Orrin mentioned his sisters Susan and Julia in his letters only in general family “chit-chat.” Susan was married to Joseph C. Williams (1813-1896), had one child and lived in Anson, Maine. Julia was married to Abner Dinsmore (1820-1897), had five children and lived in nearby Bingham, Somerset County, Maine. In one letter, Orrin playfully teased Julia by calling her “some aunt or other old lady”” even though Julia was only six years older than Orrin and about thirty nine years old when the letter was written.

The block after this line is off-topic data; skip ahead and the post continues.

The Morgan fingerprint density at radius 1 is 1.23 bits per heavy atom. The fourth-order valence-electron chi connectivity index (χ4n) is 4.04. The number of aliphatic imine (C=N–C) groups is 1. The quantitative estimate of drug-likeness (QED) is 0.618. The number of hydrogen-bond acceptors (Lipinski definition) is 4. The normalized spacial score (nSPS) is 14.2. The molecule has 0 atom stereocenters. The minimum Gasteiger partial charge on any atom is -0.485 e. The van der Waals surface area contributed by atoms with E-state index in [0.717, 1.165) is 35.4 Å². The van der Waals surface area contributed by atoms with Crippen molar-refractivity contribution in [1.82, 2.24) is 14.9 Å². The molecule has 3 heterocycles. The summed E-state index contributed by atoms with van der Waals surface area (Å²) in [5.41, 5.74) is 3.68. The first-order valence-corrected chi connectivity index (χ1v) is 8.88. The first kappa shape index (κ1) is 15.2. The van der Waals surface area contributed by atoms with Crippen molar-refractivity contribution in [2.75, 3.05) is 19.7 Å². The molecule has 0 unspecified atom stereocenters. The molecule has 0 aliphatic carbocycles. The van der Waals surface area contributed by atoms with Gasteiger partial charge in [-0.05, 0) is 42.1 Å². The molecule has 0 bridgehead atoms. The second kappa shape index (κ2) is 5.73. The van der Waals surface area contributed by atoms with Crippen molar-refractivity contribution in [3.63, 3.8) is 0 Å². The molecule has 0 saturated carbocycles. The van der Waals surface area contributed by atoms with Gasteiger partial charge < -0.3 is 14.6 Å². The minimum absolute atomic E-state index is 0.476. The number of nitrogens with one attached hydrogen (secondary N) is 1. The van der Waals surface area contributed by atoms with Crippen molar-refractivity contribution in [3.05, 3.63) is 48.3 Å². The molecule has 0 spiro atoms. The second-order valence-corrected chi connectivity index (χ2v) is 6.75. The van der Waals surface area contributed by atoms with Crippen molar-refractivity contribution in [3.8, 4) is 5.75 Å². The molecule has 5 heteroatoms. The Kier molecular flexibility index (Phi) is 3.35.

In 1839, when Orrin was eight years old, his father Calvin Lumber Getchell married Elizabeth G. Campbell, who was from nearby Franklin County, Maine. Orrin addressed his step-mother as “Mother” in his January, 1863 letter written shortly after the Battle of Fredericksburg (December, 1862), during which his half-brother Calvin Getchell, a private in the 16th Maine Volunteer Infantry Regiment, was killed while attacking Marye’s Heights. Orrin’s sorrow was not only for Calvin but also for his step-mother, who was left without a means of support and lonely following the recent death of her husband and Orrin’s father, Calvin Lumber Getchell, in July, 1861.